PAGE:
Spring cleaning requires attention to smallest details

Tuesday, April 3, 2018

Is it time for an old-fashioned spring cleaning?

Have you noticed you seem to come down with a cold or flu a little more often than you should?

Whether you’re a germophobe or a little more casual with your relationship with household microbes, NSF International has some news that might interest you.

Quick, what’s the germiest place in your home?

You’re probably thinking “toilet seat,” but guess what? It doesn’t even make it into the top 10, according to the study.

Scientists swabbed 30 surfaces in 22 homes, 660 tests in all, searching for yeast, mold, salmonella and E. coli as well as other coliform bacteria, and staph germs like those that can cause antibiotic-resistant MRSA infections.

Eighteen percent of cutting boards harbored coliform bacteria, molds and yeasts. Throw them in the dishwasher or scrub them with hot soapy water after every use. They’re only No. 10 on the list, however.

Handles — on faucets or stoves — deserve regular disinfection since they collect things like coliform bacteria, molds, yeast and staph, but not surprisingly, pet toys rank No. 7 on the nasty list.

Twenty-three percent of them were found to harbor potentially dangerous staph bacteria, the highest of any item tested, as well as the other bacteria. Scrub them with soapy water and a mild bleach, and throw soft toys in the washer. Plus, think twice before letting your dog lick your face.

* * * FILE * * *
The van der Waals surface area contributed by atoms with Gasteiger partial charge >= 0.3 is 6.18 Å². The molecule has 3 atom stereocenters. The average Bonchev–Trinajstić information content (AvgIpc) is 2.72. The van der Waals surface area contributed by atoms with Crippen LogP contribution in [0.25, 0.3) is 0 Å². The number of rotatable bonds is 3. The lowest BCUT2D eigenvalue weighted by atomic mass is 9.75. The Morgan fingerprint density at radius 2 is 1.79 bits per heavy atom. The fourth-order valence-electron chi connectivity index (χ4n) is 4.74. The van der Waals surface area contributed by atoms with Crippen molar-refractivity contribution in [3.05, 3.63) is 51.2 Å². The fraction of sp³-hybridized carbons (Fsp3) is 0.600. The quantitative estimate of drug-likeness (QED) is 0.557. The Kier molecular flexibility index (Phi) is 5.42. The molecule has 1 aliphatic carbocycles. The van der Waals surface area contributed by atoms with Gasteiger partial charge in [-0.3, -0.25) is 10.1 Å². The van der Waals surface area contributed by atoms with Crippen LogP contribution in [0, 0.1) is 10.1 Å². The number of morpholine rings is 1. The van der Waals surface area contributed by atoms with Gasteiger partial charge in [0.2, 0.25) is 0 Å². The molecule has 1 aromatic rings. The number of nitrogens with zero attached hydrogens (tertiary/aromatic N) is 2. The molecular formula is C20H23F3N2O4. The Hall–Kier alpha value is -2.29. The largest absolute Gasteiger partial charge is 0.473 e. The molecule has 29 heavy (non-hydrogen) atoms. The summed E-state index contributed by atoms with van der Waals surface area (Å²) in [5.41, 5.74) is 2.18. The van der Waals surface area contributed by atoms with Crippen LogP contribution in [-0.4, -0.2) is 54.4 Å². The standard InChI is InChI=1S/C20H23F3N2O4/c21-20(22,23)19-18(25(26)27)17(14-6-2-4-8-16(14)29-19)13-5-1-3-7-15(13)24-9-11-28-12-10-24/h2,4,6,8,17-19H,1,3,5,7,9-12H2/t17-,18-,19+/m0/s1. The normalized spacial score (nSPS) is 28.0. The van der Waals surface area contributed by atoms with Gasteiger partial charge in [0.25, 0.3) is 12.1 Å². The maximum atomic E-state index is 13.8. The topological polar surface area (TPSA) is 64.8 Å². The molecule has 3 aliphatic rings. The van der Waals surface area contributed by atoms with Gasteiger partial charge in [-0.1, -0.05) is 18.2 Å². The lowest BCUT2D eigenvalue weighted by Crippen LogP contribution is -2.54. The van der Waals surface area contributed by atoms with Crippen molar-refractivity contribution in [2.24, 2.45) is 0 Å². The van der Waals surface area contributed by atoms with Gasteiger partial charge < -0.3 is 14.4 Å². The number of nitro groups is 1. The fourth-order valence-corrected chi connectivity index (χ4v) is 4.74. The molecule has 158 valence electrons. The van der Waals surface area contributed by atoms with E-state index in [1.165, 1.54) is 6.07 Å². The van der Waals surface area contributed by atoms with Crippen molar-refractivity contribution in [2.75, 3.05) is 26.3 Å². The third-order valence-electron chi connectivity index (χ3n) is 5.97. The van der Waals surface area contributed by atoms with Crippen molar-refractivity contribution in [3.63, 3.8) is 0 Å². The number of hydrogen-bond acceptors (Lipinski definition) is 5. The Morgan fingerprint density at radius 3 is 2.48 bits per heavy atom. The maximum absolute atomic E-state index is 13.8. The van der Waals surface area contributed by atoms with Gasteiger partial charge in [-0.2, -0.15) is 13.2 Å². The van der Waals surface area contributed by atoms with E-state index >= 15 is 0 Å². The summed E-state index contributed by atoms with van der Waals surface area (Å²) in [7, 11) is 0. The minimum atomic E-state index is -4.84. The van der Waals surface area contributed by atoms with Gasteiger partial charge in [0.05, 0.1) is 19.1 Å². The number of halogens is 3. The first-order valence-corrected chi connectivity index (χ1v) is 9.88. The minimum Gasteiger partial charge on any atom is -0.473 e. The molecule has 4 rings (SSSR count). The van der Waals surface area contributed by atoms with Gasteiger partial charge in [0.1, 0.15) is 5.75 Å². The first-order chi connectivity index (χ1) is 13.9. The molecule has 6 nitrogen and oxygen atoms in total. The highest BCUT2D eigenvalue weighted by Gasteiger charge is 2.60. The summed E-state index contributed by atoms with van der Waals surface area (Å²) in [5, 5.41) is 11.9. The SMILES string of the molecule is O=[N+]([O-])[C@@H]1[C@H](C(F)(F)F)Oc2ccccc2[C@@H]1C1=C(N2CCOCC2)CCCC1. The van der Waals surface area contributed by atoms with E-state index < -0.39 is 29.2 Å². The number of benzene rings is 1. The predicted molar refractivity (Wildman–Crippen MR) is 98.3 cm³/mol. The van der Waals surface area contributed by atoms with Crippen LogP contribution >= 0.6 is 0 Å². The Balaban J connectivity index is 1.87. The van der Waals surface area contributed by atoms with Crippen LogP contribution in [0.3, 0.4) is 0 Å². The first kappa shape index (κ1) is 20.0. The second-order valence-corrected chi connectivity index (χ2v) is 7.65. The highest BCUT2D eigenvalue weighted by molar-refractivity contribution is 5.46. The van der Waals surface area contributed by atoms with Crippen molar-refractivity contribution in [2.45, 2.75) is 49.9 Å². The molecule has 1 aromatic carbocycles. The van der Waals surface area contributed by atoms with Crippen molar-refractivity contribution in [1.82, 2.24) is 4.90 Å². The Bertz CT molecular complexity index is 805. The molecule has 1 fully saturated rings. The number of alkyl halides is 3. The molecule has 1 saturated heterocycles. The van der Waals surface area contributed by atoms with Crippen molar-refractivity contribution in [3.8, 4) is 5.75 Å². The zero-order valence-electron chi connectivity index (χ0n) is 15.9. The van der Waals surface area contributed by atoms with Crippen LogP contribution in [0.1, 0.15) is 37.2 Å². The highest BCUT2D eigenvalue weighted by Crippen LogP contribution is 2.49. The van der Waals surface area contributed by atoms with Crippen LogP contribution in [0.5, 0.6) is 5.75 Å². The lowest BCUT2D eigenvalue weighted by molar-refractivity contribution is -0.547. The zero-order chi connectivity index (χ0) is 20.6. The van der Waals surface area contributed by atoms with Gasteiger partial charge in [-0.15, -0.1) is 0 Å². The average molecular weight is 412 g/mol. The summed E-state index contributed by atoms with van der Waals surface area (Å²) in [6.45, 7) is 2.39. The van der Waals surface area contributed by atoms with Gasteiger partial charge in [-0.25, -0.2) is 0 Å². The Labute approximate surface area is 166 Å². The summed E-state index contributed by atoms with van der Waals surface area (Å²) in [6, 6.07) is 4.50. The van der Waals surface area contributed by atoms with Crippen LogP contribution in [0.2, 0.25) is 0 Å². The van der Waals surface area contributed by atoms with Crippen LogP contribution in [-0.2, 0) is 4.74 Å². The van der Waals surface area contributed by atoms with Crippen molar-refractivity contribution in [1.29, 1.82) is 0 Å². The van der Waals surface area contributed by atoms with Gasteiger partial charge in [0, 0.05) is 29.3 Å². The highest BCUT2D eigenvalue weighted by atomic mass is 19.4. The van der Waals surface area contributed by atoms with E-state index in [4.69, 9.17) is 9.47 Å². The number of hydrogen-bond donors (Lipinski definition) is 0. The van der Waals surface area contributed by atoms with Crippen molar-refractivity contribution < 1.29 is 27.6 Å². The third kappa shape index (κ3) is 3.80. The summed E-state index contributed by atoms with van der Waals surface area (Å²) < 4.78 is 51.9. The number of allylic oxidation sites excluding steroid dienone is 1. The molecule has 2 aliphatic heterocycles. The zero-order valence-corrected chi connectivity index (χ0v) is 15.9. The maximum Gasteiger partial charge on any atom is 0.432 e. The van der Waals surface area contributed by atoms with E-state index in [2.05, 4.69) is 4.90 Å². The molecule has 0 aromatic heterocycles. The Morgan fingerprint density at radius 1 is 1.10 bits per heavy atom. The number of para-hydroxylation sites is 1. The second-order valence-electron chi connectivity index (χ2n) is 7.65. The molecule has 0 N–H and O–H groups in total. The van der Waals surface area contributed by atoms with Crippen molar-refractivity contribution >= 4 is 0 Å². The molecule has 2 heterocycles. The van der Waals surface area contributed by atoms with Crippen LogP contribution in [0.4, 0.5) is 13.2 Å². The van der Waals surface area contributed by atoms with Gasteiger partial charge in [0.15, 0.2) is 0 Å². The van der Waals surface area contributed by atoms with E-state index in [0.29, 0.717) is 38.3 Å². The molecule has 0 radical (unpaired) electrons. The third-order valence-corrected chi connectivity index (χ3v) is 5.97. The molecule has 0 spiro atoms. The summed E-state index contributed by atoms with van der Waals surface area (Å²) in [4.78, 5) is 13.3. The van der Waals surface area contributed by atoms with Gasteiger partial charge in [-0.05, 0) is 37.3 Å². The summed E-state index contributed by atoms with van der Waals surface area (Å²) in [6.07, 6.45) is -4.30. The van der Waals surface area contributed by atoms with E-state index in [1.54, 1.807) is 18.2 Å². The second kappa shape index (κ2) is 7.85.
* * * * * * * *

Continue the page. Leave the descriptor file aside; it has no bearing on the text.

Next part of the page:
Pet bowls ranked fourth dirtiest on the list, with 45 percent of them showing mold and yeast, 18 percent with coliform bacteria. Throw them in the dishwasher or hand wash using about a cap of bleach in a gallon of water.

But don’t be too hard on Fido; your coffee maker is the fifth filthiest thing in the kitchen. That water reservoir is an ideal medium for growing bacteria, and you should brew a pot of vinegar once in a while or otherwise follow cleaning instruction.

Toothbrush holders and kitchen sinks rank in the top three, but No. 1 is something we can overlook — dish sponges or rags.

Seventy-seven percent of them harbored coliform bacteria, and another 86 percent had yeast and mold, plus 18 percent of them had staph bacteria.

You can microwave wet sponges once a day for two minutes, and replace them at least once every two weeks. Toss a rag in a hot washing cycle every day or two.

Warm weather and longer days can put us all in the mood to give our homes a fresh start. A little extra effort will help our families enjoy spring weather in good health.­­

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